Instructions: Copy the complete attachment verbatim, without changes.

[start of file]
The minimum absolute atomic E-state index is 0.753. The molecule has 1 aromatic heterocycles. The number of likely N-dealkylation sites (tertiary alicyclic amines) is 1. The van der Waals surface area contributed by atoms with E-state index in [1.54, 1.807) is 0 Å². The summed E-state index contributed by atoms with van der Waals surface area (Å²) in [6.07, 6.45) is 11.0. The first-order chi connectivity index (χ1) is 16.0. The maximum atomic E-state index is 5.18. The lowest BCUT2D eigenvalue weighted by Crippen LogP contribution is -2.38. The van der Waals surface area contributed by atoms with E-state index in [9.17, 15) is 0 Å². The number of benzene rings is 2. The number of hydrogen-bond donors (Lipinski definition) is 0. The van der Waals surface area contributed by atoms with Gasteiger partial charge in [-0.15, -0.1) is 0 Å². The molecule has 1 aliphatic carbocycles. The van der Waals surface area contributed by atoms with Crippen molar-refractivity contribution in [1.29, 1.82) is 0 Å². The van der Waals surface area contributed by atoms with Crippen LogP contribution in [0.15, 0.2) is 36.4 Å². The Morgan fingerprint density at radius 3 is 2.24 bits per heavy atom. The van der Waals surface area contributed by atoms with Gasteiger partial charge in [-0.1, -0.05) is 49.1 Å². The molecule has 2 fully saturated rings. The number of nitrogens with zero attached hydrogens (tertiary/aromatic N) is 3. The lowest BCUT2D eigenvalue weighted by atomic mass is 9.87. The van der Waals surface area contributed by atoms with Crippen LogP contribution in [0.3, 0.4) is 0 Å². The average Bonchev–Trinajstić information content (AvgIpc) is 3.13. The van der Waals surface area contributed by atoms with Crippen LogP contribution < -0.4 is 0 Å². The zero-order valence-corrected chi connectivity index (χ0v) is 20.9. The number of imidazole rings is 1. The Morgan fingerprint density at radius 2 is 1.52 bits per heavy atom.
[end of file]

The minimum absolute atomic E-state index is 0.753. The molecule has 1 aromatic heterocycles. The number of likely N-dealkylation sites (tertiary alicyclic amines) is 1. The van der Waals surface area contributed by atoms with E-state index in [1.54, 1.807) is 0 Å². The summed E-state index contributed by atoms with van der Waals surface area (Å²) in [6.07, 6.45) is 11.0. The first-order chi connectivity index (χ1) is 16.0. The maximum atomic E-state index is 5.18. The lowest BCUT2D eigenvalue weighted by Crippen LogP contribution is -2.38. The van der Waals surface area contributed by atoms with E-state index in [9.17, 15) is 0 Å². The number of benzene rings is 2. The number of hydrogen-bond donors (Lipinski definition) is 0. The van der Waals surface area contributed by atoms with Gasteiger partial charge in [-0.15, -0.1) is 0 Å². The molecule has 1 aliphatic carbocycles. The van der Waals surface area contributed by atoms with Crippen molar-refractivity contribution in [1.29, 1.82) is 0 Å². The van der Waals surface area contributed by atoms with Crippen LogP contribution in [0.15, 0.2) is 36.4 Å². The Morgan fingerprint density at radius 3 is 2.24 bits per heavy atom. The van der Waals surface area contributed by atoms with Gasteiger partial charge in [-0.1, -0.05) is 49.1 Å². The molecule has 2 fully saturated rings. The number of nitrogens with zero attached hydrogens (tertiary/aromatic N) is 3. The lowest BCUT2D eigenvalue weighted by atomic mass is 9.87. The van der Waals surface area contributed by atoms with Crippen LogP contribution in [0.3, 0.4) is 0 Å². The average Bonchev–Trinajstić information content (AvgIpc) is 3.13. The van der Waals surface area contributed by atoms with Crippen LogP contribution < -0.4 is 0 Å². The zero-order valence-corrected chi connectivity index (χ0v) is 20.9. The number of imidazole rings is 1. The Morgan fingerprint density at radius 2 is 1.52 bits per heavy atom.